During this visit, the ship’s natural history expert Joseph Banks spoke favourably of the landscape, saying it resembled the “moorlands of England” with “knee-high brushes of plants stretching over gentle and treeless hills as far as the eye could see”.
Since then, Kamay has become an icon of Australia’s convict history and emblematic of the dispossession of Indigenous people from country.
However, memories of the pre-British flora have largely been lost. Ongoing research drawing on ecological data, and Indigenous and European histories, reveals what this environment once looked like. It shows many of the assumptions about the historical landscape we hold today may actually be wrong.
The site better reflects 20th-century European exploitation of the landscape than it does early or pre-British Botany Bay.
From swamps to suburbs
Today, the northern shore of Kamay acts as Australia’s gateway to the world. It hosts Australia’s busiest international airport and one of Australia’s largest container ports, major arterial roads and a rapidly growing residential population.
From the early 19th century, urban development gradually overprinted a vast network of groundwater-fed swamplands, whose catchment extended north from Kamay to what is now the southern boundary of Sydney’s CBD.
These swamps have largely disappeared under the suburbs, or have been corralled into golf course ponds or narrow wetlands alongside Southern Cross Drive - a sight familiar to anyone who has driven between Sydney city and its airport.
Kamay holds a rapidly growing residential population. Shutterstock
Viewed by British colonial authorities as both an unhealthy nuisance and a critical resource, the ever-shrinking wetlands played a crucial role in the water supply and industrial development of early Sydney, before becoming polluted and a disease-causing miasma.
A misremembered past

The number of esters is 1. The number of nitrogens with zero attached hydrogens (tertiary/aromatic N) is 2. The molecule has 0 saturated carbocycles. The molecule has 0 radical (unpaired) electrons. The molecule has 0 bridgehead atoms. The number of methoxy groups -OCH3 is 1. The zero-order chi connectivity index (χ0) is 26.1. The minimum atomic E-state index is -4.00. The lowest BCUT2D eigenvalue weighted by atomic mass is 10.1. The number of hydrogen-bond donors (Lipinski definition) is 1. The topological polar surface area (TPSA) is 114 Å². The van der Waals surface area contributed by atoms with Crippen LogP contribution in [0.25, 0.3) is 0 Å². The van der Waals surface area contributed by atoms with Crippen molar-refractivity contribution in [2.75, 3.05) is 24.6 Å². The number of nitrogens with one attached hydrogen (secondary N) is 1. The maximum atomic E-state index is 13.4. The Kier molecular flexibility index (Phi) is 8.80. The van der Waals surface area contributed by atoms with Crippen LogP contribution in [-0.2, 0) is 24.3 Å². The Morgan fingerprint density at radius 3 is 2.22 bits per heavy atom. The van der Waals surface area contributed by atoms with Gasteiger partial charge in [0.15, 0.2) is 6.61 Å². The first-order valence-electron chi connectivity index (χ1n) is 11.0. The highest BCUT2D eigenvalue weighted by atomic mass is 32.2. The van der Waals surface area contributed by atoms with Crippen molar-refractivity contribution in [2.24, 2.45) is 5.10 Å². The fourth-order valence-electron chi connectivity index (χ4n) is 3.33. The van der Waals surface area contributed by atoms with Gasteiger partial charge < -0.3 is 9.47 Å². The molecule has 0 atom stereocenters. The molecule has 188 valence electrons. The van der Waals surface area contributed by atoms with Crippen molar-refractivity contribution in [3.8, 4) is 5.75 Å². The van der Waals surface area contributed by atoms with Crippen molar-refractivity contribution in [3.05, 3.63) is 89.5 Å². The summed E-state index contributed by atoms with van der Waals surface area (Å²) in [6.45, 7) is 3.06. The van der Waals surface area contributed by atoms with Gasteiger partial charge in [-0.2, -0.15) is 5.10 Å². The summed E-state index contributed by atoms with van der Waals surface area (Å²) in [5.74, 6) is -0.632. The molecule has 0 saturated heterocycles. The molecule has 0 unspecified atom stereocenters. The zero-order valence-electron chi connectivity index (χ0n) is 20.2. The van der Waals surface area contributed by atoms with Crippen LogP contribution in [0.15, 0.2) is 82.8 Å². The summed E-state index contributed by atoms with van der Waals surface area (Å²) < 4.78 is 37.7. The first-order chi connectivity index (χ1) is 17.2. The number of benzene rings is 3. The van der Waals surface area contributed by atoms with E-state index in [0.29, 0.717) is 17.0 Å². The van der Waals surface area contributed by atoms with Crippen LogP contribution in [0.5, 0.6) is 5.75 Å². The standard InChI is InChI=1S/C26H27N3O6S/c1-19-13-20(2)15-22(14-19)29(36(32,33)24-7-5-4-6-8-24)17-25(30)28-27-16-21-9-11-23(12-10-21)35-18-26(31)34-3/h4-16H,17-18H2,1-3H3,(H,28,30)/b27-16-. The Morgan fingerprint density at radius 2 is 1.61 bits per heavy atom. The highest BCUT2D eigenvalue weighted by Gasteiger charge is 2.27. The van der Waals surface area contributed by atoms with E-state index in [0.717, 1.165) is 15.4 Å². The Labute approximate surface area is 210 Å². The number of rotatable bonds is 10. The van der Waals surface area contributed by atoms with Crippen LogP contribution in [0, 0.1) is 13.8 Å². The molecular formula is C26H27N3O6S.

But attempting to protect ecosystems that reflect a version of the past has a major constraint. Long-term information about their past species composition and structure can be fragmented, misremembered, or absent.
A map showing the Kamay (Botany Bay) Swamplands from 1894. Image from the Mitchell Collection, State Library of NSW, Author provided
This is especially problematic in the case of the Kamay swamplands, which, like many urban ecosystems, have been fragmented, hydrologically altered, and polluted.
Yet not all is lost. We studied pollen released from flowering plants and conifers, which can accumulate and preserve in sediment layers through time.
Looking at this preserved pollen lets us develop a timeline of vegetation change over hundreds to thousands of years.
One wetland remnant, called Lachlan Swamp, occurs at the springhead of the swamplands in Centennial Parklands. Boardwalks and signs at the site encourage visitors to imagine the swamps and the paperbark forest (Melaleuca quinquenervia) surrounding them as a relic of pre-British Sydney.
Paperbark trees dominate the landscape at Lachlan Swamp. Author provided
We used the pollen technique at Lachlan Swamp to determine whether the contemporary ecosystem reflects the pre-European landscape being protected.